Baby birds, monsters and the perfect family veneer are the gist of this week’s film.


Directed by: Hanna Bergholm
Finland, 2022
Drama, horror, fantasy
Runtime: 91 minutes


A young gymnast, who tries desperately to please her demanding mother, discovers a strange egg. She hides it and keeps it warm, but when it hatches, what emerges shocks them all.

*Minor spoilers*

Tinja is a twelve-year-old gymnast who does her best under the firm hand of her perfectionist mother, a former figure skater. Mother is now a lifestyle influencer who runs a blog about the ‘typical’ Finnish family – and if that hasn’t made bile rise in your throat already – then you wait.

After gathering the fam – Tinja, her father and younger brother – for a quick video opportunity, a crow flies in the window and destroys the living room. Tinja, a kind soul, gently captures it, planning to release it back into the wild – but Mother has other ideas, wringing its neck brutally. And all is well again forever and ever.


Obviously the incident is deeply traumatic and Tinja is later awoken by a troubled cawing, which turns out to be the injured crow, which has made its way into the woods surrounding their home. Tinja takes pity on the bird, putting it out of its misery. Here she also finds an egg, which she brings home to incubate out of guilt for its mother’s fate.

Meanwhile, gym practice is brutal but coach assures T she can compete in an upcoming competition if she keeps practising. When their new neighbour Reetta joins the team however, its clear she’s much more talented than T. At home, Mother is busted in a passionate embrace with another man, which she explains away to T as something she needs for her own self-care. Which seems legit honestly?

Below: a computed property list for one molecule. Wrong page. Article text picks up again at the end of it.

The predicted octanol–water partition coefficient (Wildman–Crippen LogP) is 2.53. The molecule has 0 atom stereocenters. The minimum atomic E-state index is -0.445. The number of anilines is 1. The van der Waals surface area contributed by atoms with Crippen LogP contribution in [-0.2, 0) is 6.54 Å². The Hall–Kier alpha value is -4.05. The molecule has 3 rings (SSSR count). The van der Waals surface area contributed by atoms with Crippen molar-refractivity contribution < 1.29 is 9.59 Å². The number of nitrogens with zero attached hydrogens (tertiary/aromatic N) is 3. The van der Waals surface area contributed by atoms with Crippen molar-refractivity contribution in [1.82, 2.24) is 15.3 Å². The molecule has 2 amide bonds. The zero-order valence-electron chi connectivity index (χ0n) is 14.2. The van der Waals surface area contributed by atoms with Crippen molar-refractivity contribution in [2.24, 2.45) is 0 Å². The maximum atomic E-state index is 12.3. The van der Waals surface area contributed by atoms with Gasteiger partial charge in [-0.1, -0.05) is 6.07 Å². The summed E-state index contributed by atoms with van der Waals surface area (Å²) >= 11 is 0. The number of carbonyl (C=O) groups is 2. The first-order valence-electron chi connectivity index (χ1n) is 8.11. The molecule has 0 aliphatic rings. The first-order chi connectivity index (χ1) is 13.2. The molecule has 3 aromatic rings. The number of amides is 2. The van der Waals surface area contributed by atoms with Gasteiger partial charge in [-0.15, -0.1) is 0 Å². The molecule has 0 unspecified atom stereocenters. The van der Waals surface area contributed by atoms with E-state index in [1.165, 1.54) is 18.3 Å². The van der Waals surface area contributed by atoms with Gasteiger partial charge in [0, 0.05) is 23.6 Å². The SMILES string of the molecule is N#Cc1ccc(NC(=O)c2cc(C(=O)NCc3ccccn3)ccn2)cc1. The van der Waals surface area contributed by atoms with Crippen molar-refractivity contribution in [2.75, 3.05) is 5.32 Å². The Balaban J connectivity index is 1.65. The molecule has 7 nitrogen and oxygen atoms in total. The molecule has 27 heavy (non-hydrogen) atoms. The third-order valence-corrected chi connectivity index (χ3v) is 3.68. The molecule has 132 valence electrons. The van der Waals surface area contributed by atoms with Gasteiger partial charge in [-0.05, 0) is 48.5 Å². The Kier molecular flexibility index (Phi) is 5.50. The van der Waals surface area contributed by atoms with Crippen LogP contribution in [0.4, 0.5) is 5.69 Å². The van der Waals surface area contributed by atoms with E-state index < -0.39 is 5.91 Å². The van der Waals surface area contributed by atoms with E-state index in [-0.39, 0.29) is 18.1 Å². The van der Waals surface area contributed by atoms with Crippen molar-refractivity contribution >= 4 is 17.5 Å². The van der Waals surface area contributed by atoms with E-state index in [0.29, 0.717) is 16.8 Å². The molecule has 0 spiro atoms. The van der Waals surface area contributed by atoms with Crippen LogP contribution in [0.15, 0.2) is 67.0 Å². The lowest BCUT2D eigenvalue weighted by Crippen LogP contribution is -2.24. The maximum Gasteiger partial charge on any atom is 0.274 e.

Seems the perfect Finnish family ain’t so golden after all.

We’re all here for the egg action though so: life keeps coming at T. She continues to care for the egg and it eventually hatches something pretty disturbing. The creature that emerges comes to be known as Alli and the pair bond after Alli is injured escaping through the window. As T’s new pet evolves from skeletal baby bird into something far more confusing, the boundaries of their friendship are pushed above and beyond – especially as Alli likes to hurt people.

Who and what is Alli – and why is she the least chaotic thing in Tinja’s life? And don’t even get me started on Tinja’s stirring little brother Matias, who might just be the very worst.

This is a dark fairy-tale that doesn’t always hit the spot. I love the monster work (though it’s not necessarily ground-breaking) and I like that it has a lot to say about the pain of growing up. And somewhere in here is a definite allegory for fracturing mental health. The question of whether Alli is real or a pure figment of T’s imagination seems to form the majority of the reviews I’ve since read – but it’s up to you to take what you will from it.

On reflection I think the more mundane elements of this story work best for me. T’s developing relationship with her mother’s lover – framed as a homewrecker but is actually the only one who tries to understand Tinja – actually makes you hope for a different outcome for the family.

In short, what works I think works well but it isn’t always as tight as it could be. The performances are great though.

My rating


What did Jill think? Would she nurture this one ’til the very end or leave it in the woods? Find out here.

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